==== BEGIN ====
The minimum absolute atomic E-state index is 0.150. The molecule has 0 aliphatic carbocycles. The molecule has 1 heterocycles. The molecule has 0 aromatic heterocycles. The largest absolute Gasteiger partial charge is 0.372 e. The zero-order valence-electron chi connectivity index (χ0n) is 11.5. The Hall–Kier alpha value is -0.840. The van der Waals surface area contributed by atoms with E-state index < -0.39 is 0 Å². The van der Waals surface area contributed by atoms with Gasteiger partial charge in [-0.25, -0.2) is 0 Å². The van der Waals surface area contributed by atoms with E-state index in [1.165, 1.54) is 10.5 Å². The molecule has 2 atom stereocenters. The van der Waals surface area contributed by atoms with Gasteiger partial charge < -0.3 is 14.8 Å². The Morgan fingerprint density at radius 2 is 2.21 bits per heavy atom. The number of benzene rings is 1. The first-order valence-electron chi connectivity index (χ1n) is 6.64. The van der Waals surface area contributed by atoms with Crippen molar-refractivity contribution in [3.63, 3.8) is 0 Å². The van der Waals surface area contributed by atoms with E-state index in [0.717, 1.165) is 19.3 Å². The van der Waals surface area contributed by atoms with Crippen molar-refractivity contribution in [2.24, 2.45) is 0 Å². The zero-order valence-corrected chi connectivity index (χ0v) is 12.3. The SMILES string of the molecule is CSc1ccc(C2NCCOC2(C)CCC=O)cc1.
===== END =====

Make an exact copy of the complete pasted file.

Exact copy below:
The minimum absolute atomic E-state index is 0.150. The molecule has 0 aliphatic carbocycles. The molecule has 1 heterocycles. The molecule has 0 aromatic heterocycles. The largest absolute Gasteiger partial charge is 0.372 e. The zero-order valence-electron chi connectivity index (χ0n) is 11.5. The Hall–Kier alpha value is -0.840. The van der Waals surface area contributed by atoms with E-state index < -0.39 is 0 Å². The van der Waals surface area contributed by atoms with Gasteiger partial charge in [-0.25, -0.2) is 0 Å². The van der Waals surface area contributed by atoms with E-state index in [1.165, 1.54) is 10.5 Å². The molecule has 2 atom stereocenters. The van der Waals surface area contributed by atoms with Gasteiger partial charge < -0.3 is 14.8 Å². The Morgan fingerprint density at radius 2 is 2.21 bits per heavy atom. The number of benzene rings is 1. The first-order valence-electron chi connectivity index (χ1n) is 6.64. The van der Waals surface area contributed by atoms with Crippen molar-refractivity contribution in [3.63, 3.8) is 0 Å². The van der Waals surface area contributed by atoms with E-state index in [0.717, 1.165) is 19.3 Å². The van der Waals surface area contributed by atoms with Crippen molar-refractivity contribution in [2.24, 2.45) is 0 Å². The zero-order valence-corrected chi connectivity index (χ0v) is 12.3. The SMILES string of the molecule is CSc1ccc(C2NCCOC2(C)CCC=O)cc1.